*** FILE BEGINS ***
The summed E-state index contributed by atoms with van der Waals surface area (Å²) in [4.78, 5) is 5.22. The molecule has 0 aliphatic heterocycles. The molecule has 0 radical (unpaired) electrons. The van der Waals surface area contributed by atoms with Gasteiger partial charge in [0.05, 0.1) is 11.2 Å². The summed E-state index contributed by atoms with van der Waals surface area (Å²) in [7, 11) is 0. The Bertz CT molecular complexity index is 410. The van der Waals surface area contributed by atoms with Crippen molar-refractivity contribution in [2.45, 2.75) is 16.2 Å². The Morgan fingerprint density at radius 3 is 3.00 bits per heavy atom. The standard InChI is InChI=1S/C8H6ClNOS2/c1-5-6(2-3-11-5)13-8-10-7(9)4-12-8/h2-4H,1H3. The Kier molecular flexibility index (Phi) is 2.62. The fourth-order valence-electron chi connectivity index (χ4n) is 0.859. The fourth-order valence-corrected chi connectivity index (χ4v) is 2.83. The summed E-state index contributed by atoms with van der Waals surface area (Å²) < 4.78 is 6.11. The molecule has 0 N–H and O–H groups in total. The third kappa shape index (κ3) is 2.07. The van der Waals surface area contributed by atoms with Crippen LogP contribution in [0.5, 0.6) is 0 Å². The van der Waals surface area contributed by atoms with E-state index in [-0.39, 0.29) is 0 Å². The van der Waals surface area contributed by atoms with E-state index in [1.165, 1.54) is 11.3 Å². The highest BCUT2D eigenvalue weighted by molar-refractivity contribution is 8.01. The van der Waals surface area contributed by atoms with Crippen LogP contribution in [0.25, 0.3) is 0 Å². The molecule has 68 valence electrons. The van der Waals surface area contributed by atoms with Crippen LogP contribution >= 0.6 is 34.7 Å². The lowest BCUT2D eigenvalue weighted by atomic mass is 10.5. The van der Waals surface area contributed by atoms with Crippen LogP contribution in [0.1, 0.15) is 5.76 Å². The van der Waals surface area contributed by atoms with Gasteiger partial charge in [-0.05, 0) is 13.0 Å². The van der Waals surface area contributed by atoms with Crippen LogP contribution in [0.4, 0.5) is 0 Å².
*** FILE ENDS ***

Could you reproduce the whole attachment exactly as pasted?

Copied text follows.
The summed E-state index contributed by atoms with van der Waals surface area (Å²) in [4.78, 5) is 5.22. The molecule has 0 aliphatic heterocycles. The molecule has 0 radical (unpaired) electrons. The van der Waals surface area contributed by atoms with Gasteiger partial charge in [0.05, 0.1) is 11.2 Å². The summed E-state index contributed by atoms with van der Waals surface area (Å²) in [7, 11) is 0. The Bertz CT molecular complexity index is 410. The van der Waals surface area contributed by atoms with Crippen molar-refractivity contribution in [2.45, 2.75) is 16.2 Å². The Morgan fingerprint density at radius 3 is 3.00 bits per heavy atom. The standard InChI is InChI=1S/C8H6ClNOS2/c1-5-6(2-3-11-5)13-8-10-7(9)4-12-8/h2-4H,1H3. The Kier molecular flexibility index (Phi) is 2.62. The fourth-order valence-electron chi connectivity index (χ4n) is 0.859. The fourth-order valence-corrected chi connectivity index (χ4v) is 2.83. The summed E-state index contributed by atoms with van der Waals surface area (Å²) < 4.78 is 6.11. The molecule has 0 N–H and O–H groups in total. The third kappa shape index (κ3) is 2.07. The van der Waals surface area contributed by atoms with Crippen LogP contribution in [0.5, 0.6) is 0 Å². The van der Waals surface area contributed by atoms with E-state index in [-0.39, 0.29) is 0 Å². The van der Waals surface area contributed by atoms with E-state index in [1.165, 1.54) is 11.3 Å². The highest BCUT2D eigenvalue weighted by molar-refractivity contribution is 8.01. The van der Waals surface area contributed by atoms with Crippen LogP contribution in [0.25, 0.3) is 0 Å². The molecule has 68 valence electrons. The van der Waals surface area contributed by atoms with Crippen LogP contribution >= 0.6 is 34.7 Å². The lowest BCUT2D eigenvalue weighted by atomic mass is 10.5. The van der Waals surface area contributed by atoms with Crippen LogP contribution in [0.1, 0.15) is 5.76 Å². The van der Waals surface area contributed by atoms with Gasteiger partial charge in [-0.05, 0) is 13.0 Å². The van der Waals surface area contributed by atoms with Crippen LogP contribution in [0.4, 0.5) is 0 Å².